D. Scott Rogo

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D. Scott Rogo
Born David Scott Rogo
(1950-02-01)1 February 1950
Los Angeles
Died 18 August 1990(1990-08-18) (aged 40)
Los Angeles
Pen name D. Scott Rogo
Occupation Writer, Journalist, Musician
Nationality American
Period 20th century
Genre Parapsychology

David Scott Rogo (February 1, 1950—August 18, 1990) was a writer, journalist and researcher on subjects related to parapsychology. Rogo was murdered in 1990 at the age of 40.[1][2] His case remains unsolved.[3][4]

Biography[edit]

He wrote or co-wrote 20 books and more than 100 magazine and journal articles, 7 books were reprinted in 2005 by Anomalist Books,[5] Leaving the body was reprinted in 2008 by Simon & Schuster.[6] Rogo was active at the Psychical Research Foundation (formerly at Durham, North Carolina) and at Maimonides Medical Center in Brooklyn, New York.

Born in Los Angeles, California and educated at the University of Cincinnati and San Fernando Valley State College (now California State University, Northridge; he graduated summa cum laude from the latter institution in 1972. (His B.A. was in music; Rogo played the oboe and the English horn, and for two years played professionally with the San Diego Symphony and other ensembles.) Rogo served as a consulting editor for Fate Magazine for which he wrote a regular column; he advocated greater involvement by both researchers and skeptics in parapsychological research.

Rogo was open minded on the question of survival of consciousness after death, he wrote that he was "favourable to the survival notion" he was however skeptical about some of the phenomena involved in psychical research as he believed they could be psychological experiences.[7] He is most well known for his book written with Raymond Bayless titled Phone Calls From The Dead (1979) in which they describe an alleged paranormal phenomenon in which people report that they receive simple, brief, and usually single-occurrence telephone calls from spirits of deceased relatives, friends, or strangers.[8]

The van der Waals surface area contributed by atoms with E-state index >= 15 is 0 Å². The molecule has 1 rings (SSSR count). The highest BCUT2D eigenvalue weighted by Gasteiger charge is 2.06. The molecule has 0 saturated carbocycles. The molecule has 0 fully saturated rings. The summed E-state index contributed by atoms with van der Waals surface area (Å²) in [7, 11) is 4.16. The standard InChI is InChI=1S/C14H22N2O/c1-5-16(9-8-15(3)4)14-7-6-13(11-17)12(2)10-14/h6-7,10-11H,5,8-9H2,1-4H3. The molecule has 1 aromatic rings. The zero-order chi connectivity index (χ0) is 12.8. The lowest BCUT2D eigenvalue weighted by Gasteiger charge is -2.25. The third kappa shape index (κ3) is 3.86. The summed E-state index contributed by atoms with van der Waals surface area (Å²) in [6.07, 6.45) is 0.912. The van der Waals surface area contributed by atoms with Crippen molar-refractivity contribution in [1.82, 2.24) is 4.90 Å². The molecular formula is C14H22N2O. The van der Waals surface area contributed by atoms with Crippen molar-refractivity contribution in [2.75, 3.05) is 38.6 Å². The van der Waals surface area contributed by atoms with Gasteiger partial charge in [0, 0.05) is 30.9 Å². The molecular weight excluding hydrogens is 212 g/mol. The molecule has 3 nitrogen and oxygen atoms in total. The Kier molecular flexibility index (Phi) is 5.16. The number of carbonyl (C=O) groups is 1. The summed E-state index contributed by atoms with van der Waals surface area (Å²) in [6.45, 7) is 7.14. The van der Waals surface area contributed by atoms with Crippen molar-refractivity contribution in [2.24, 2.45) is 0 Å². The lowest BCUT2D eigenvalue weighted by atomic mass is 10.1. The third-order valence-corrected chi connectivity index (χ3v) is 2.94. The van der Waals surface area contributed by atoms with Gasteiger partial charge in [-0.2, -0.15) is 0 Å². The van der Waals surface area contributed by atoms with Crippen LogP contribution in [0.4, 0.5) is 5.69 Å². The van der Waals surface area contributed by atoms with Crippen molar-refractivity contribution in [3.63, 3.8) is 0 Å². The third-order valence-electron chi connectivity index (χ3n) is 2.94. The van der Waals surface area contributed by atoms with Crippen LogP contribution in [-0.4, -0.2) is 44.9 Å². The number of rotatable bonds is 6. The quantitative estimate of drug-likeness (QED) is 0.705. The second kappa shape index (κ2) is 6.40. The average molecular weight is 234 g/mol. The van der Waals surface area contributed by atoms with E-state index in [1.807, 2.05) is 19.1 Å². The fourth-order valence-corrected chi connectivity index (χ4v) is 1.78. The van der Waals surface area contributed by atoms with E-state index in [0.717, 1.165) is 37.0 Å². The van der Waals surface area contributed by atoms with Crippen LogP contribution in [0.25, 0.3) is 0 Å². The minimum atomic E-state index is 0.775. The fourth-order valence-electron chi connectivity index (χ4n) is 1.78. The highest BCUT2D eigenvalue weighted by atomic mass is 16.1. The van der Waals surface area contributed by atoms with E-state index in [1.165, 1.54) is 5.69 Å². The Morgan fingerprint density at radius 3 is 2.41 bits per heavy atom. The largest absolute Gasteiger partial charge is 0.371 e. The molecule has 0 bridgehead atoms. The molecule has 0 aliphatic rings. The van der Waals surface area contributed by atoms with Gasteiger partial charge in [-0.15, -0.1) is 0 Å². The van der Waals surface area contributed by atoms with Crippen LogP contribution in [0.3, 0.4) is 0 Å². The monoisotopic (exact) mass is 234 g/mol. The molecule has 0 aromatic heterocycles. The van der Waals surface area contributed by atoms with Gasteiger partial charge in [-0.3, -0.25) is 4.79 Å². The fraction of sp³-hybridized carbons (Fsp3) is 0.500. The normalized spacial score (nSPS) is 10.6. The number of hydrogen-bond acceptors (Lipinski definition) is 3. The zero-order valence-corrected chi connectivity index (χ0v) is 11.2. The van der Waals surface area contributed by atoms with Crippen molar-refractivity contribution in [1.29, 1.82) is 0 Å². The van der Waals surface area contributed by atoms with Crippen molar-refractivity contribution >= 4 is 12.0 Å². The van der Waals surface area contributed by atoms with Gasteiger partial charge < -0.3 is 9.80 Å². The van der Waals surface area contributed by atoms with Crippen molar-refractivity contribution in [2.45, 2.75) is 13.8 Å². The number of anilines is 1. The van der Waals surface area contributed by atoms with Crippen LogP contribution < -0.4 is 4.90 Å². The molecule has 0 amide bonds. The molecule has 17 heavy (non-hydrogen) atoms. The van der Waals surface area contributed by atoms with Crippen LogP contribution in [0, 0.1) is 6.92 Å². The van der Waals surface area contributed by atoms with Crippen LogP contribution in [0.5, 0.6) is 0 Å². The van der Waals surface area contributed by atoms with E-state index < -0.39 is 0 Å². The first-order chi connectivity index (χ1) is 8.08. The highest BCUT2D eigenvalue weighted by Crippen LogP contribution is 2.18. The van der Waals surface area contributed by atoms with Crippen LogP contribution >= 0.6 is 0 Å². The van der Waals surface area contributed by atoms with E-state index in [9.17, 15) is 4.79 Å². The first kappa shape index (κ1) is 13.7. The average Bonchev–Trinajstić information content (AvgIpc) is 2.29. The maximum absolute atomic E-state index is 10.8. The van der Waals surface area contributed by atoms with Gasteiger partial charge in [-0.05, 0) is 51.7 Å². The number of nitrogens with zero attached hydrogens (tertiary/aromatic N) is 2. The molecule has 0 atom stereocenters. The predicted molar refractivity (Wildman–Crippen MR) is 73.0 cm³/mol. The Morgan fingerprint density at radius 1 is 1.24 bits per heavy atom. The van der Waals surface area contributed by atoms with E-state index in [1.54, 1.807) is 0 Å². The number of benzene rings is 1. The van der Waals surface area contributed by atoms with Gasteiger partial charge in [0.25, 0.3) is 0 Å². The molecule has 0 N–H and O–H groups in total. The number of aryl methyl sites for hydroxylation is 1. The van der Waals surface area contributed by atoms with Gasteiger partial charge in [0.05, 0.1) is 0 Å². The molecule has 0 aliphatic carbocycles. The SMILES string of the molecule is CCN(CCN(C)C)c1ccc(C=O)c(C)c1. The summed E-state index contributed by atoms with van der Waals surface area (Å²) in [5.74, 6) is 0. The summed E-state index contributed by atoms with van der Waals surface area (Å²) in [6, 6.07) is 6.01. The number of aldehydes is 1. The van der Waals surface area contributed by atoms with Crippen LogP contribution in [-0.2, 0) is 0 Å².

In his book The Haunted Universe (1977) Rogo hypothesized that strange phenomena such as flying saucers and Bigfoot are really psychic projections that are produced by the minds of the observers themselves.[9]

Death[edit]

Rogo was last seen alive on August 14, 1990.[3] He was found stabbed to death in his home by police on August 16.[1][4] There were no signs of a struggle although a number of Rogo's personal items were missing and his wallet was empty.[3] The police later arrested a 29 year-old Hispanic man, John Battista. After an initial mistrial, he was tried and convicted of Rogo's murder in 1992. After lengthy appeals, his conviction was later overturned, due to prosecutorial misconduct, in 1996.[4] His killer is still unknown and the case remains open.

Reception[edit]

In his memory, the Parapsychology Foundation established The D. Scott Rogo Award for Parapsychological Literature in 1992 to benefit authors working on manuscripts pertaining to parapsychology.[10][11] The parapsychologist George P. Hansen wrote: "Scott was also a leading authority on the history of psychical research. In this I would estimate that there are only three or four people in the world who might be considered to be in his league. The breadth of his historical knowledge of the field was unsurpassed."[2]